Amber Robinson calls Head Start the best thing that could have happened for her children.
Her son and daughter were well prepared to start elementary school, thanks to the comprehensive preschool program.
Yet this year, there are 47 fewer children in the region who have that chance, after Southwestern Community Services, the Keene-based agency that oversees seven local Head Start programs, had to cut $130,000 from its budget.
Robinson was one of four parents on a committee that spent hours looking for money-saving options in an effort to disrupt as little of the program as possible. Those decisions, which included closing two classrooms and cutting five staff positions, were stressful and sad, she told U.S. Rep. Ann M. Kuster, D-N.H.
Kuster was in Keene Tuesday to hear how local Head State programs are faring with across-the-board federal budget cuts, called “sequestration,” that took effect in March. Head Start is a federal program that provides free preschool services to 3- to 5-year-olds from low-income families, and offers education, health, nutrition and social services.
Kuster called the sequestration a mindless way to reduce the size of the government and said Americans can’t become complacent and learn to live with the cuts. She wants to see elected officials find more specific, targeted ways to reduce federal spending.
Given the size and scope of the federal government, that’s not rocket science, she said. But it will require spending time looking for programs that are duplicated and cutting out wasteful spending, she said.
What the government shouldn’t do, though, is make cuts to vulnerable children who are in the most important developmental stage of their lives, she said. If so, their needs will only expand, she said.
“We can just predict that the outcome down the road will be a greater burden on public education and on the taxpayer,” she said.
Head Start is required to provide screenings to children to look for vision, hearing, behavioral or developmental issues, Head Start Program Director Bagdat Caglar said.
Southwestern closed one classroom each in Keene and Newport, meaning those offices will have less of a chance to identify children who need extra support, which delays delivery of support services at a time when early intervention is vital, Caglar said.
Plus, it’s really the entire family that enrolls in Head Start, not just children, said Ella Weber, family services and community partnership manager.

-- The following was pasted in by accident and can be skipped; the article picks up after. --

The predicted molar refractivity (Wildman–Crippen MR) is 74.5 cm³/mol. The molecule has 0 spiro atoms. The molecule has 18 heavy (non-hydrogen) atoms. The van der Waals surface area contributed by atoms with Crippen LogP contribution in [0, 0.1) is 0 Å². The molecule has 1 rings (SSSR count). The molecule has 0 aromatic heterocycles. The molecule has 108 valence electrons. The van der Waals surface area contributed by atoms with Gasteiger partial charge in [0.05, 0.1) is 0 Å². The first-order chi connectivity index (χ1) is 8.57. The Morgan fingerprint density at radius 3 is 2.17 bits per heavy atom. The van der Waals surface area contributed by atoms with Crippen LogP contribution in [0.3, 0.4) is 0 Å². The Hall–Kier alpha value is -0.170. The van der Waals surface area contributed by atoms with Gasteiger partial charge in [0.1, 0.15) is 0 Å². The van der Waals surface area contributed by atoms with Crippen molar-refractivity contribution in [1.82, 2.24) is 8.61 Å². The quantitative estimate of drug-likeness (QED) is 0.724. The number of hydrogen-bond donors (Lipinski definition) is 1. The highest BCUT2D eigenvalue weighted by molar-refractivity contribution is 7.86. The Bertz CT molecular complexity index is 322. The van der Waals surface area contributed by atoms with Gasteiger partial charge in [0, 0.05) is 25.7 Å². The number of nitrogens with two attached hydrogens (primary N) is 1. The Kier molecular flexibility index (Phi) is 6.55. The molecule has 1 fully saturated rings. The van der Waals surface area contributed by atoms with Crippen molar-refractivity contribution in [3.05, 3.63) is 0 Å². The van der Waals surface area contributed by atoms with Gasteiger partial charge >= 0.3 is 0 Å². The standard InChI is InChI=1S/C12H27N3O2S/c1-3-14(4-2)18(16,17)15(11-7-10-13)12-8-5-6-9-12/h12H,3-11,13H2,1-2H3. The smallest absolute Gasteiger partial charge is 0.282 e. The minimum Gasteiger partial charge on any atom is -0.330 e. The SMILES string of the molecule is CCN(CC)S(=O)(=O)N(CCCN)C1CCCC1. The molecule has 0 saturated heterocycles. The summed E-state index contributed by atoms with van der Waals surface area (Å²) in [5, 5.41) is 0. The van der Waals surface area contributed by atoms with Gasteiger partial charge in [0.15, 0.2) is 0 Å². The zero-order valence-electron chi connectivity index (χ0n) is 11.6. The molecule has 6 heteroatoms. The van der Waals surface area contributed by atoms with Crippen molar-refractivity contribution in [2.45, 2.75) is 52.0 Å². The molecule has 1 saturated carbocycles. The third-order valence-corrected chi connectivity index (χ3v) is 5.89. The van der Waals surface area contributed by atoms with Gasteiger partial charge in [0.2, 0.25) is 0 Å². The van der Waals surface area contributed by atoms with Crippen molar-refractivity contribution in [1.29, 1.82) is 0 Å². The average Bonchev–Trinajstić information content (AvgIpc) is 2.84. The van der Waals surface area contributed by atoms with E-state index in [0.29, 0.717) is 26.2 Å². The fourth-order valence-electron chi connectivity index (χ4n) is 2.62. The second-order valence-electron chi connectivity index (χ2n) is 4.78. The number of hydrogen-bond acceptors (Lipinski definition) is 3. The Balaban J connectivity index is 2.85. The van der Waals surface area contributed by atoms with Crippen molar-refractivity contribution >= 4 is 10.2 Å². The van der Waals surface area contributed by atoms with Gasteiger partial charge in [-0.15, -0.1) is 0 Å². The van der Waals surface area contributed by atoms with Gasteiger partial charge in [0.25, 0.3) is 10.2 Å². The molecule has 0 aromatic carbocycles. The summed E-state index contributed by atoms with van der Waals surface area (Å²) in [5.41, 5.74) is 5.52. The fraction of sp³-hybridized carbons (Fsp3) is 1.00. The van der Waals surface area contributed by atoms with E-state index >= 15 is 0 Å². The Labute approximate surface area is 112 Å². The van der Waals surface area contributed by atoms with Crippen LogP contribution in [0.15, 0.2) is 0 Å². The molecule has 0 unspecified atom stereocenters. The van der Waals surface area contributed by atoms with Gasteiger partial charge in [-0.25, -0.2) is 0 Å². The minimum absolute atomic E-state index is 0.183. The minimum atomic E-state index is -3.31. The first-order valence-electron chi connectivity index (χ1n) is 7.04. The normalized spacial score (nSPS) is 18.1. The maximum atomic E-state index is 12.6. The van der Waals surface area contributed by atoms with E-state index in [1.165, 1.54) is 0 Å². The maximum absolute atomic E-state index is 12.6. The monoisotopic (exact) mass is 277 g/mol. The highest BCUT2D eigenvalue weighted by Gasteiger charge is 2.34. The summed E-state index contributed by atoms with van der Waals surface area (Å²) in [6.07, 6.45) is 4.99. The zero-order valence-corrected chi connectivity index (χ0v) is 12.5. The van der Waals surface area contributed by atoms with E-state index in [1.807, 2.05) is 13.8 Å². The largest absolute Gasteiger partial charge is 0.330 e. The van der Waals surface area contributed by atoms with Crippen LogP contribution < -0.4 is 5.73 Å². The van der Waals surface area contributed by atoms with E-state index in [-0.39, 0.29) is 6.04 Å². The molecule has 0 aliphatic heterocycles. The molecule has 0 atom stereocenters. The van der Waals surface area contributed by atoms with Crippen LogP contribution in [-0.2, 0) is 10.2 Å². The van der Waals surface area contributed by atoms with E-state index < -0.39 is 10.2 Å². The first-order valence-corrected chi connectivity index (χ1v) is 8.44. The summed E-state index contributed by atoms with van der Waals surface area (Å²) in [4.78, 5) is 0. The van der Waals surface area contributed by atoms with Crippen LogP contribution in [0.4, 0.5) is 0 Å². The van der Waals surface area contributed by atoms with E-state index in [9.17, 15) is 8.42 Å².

“They come to depend on us,” she said.
Southwestern has hired parents of Head Start children for positions throughout the agency, and parents learn how to advocate for their children, an important skill for future meetings with school faculty, Community Services Director Gail Merril said. Head Start also serves as a hub that introduces families to other services, such as housing help or the Women, Infants and Children (WIC) program.
Head Start’s $8 billion national budget has been reduced by more than $400 million due to the federal budget cuts, requiring 57,000 fewer spots for children and 18,000 staff cuts or reductions this year. New Hampshire programs cut services for 176 children, according to the national Office of Head Start.
The sequester is a product of a 2011 agreement that raised the debt ceiling in exchange for commitments to reduce federal spending. The widespread cuts were meant to be so severe they would encourage Congress to agree on a more balanced budget-reduction plan.
Caglar said the agency planned for the roughly 5 percent budget cut caused by sequestration, but she never believed it was actually going to happen, thinking instead that Congress would come up with a solution before the cuts went into effect March 1.
Now, the agency is facing a similar scenario. Federal spending was reduced by about $85 billion in the first round of sequestration. Unless Congress intervenes, though, the cuts are scheduled to continue until about $1.2 trillion is cut.
“The idea that we may be doing this again is frightening,” John Manning, Southwestern’s chief financial officer, said.
Kuster says she wants to make sure the country isn’t forced to make cuts on top of cuts.
She noted her participation in United Solutions, a bipartisan group of new members of Congress that aims to find common ground for cutting spending and spurring economic growth.
Part of the budget solution, Kuster said, is always paying attention to where federal money is going. For example, she helped introduce a bill in May to close federal bank accounts that the government had been paying fees on long after they were emptied.
There are plenty of similar sensible ways for the government to cut spending, Kuster said, citing her support of bills such as the Government Waste Reduction Act of 2013 and the Duplication Elimination Act of 2013, which are based off reports of federal spending from the Government Accountability Office. She also thinks the government could save money by reducing subsidies to large agriculture industries, such as soy and sugar.
On Tuesday, Kuster asked questions of Head Start staff and said she wanted to understand how sequestration was effecting New Hampshire families so she can take those stories back to Washington D.C., to try to stop further cuts.
That’s also what she promised a group of 3- and 4-year-olds in a classroom she toured on the first day of classes, saying she’ll fight to fill the empty classroom next door.